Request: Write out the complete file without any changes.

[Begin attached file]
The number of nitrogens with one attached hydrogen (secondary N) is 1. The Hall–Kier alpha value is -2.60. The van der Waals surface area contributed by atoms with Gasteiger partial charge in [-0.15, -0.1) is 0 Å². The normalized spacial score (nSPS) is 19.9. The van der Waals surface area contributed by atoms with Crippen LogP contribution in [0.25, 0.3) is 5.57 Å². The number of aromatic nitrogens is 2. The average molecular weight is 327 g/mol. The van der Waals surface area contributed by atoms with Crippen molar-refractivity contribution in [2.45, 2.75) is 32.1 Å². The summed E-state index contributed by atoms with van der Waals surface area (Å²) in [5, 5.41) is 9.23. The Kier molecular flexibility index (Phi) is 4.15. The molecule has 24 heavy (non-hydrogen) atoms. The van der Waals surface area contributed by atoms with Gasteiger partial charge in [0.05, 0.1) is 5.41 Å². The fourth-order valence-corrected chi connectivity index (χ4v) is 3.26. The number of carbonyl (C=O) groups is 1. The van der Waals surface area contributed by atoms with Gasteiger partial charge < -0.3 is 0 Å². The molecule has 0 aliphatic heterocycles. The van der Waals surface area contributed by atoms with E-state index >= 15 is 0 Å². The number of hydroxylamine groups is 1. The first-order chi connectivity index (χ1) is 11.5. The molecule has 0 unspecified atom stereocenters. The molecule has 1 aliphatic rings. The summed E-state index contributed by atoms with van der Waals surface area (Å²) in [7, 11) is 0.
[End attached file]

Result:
The number of nitrogens with one attached hydrogen (secondary N) is 1. The Hall–Kier alpha value is -2.60. The van der Waals surface area contributed by atoms with Gasteiger partial charge in [-0.15, -0.1) is 0 Å². The normalized spacial score (nSPS) is 19.9. The van der Waals surface area contributed by atoms with Crippen LogP contribution in [0.25, 0.3) is 5.57 Å². The number of aromatic nitrogens is 2. The average molecular weight is 327 g/mol. The van der Waals surface area contributed by atoms with Crippen molar-refractivity contribution in [2.45, 2.75) is 32.1 Å². The summed E-state index contributed by atoms with van der Waals surface area (Å²) in [5, 5.41) is 9.23. The Kier molecular flexibility index (Phi) is 4.15. The molecule has 24 heavy (non-hydrogen) atoms. The van der Waals surface area contributed by atoms with Gasteiger partial charge in [0.05, 0.1) is 5.41 Å². The fourth-order valence-corrected chi connectivity index (χ4v) is 3.26. The number of carbonyl (C=O) groups is 1. The van der Waals surface area contributed by atoms with Gasteiger partial charge < -0.3 is 0 Å². The molecule has 0 aliphatic heterocycles. The van der Waals surface area contributed by atoms with E-state index >= 15 is 0 Å². The number of hydroxylamine groups is 1. The first-order chi connectivity index (χ1) is 11.5. The molecule has 0 unspecified atom stereocenters. The molecule has 1 aliphatic rings. The summed E-state index contributed by atoms with van der Waals surface area (Å²) in [7, 11) is 0.